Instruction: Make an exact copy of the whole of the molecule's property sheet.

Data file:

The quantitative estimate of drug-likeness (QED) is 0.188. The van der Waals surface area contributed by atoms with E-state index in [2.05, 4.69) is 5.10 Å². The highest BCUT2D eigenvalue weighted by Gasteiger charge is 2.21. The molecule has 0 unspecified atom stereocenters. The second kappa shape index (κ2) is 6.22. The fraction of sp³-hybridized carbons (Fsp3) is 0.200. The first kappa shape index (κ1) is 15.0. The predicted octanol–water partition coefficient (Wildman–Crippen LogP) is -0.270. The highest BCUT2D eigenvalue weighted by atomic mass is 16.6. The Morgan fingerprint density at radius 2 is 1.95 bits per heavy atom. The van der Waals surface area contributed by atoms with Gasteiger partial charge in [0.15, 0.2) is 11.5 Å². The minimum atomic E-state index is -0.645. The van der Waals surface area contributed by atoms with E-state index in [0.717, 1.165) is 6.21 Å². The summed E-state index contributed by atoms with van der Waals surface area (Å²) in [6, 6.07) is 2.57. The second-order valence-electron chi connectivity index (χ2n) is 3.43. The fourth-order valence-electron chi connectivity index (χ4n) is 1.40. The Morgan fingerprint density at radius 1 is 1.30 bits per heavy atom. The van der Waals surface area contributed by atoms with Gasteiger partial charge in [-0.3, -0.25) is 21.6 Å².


The quantitative estimate of drug-likeness (QED) is 0.188. The van der Waals surface area contributed by atoms with E-state index in [2.05, 4.69) is 5.10 Å². The highest BCUT2D eigenvalue weighted by Gasteiger charge is 2.21. The molecule has 0 unspecified atom stereocenters. The second kappa shape index (κ2) is 6.22. The fraction of sp³-hybridized carbons (Fsp3) is 0.200. The first kappa shape index (κ1) is 15.0. The predicted octanol–water partition coefficient (Wildman–Crippen LogP) is -0.270. The highest BCUT2D eigenvalue weighted by atomic mass is 16.6. The Morgan fingerprint density at radius 2 is 1.95 bits per heavy atom. The van der Waals surface area contributed by atoms with Gasteiger partial charge in [0.15, 0.2) is 11.5 Å². The minimum atomic E-state index is -0.645. The van der Waals surface area contributed by atoms with E-state index in [0.717, 1.165) is 6.21 Å². The summed E-state index contributed by atoms with van der Waals surface area (Å²) in [6, 6.07) is 2.57. The second-order valence-electron chi connectivity index (χ2n) is 3.43. The fourth-order valence-electron chi connectivity index (χ4n) is 1.40. The Morgan fingerprint density at radius 1 is 1.30 bits per heavy atom. The van der Waals surface area contributed by atoms with Gasteiger partial charge in [-0.3, -0.25) is 21.6 Å².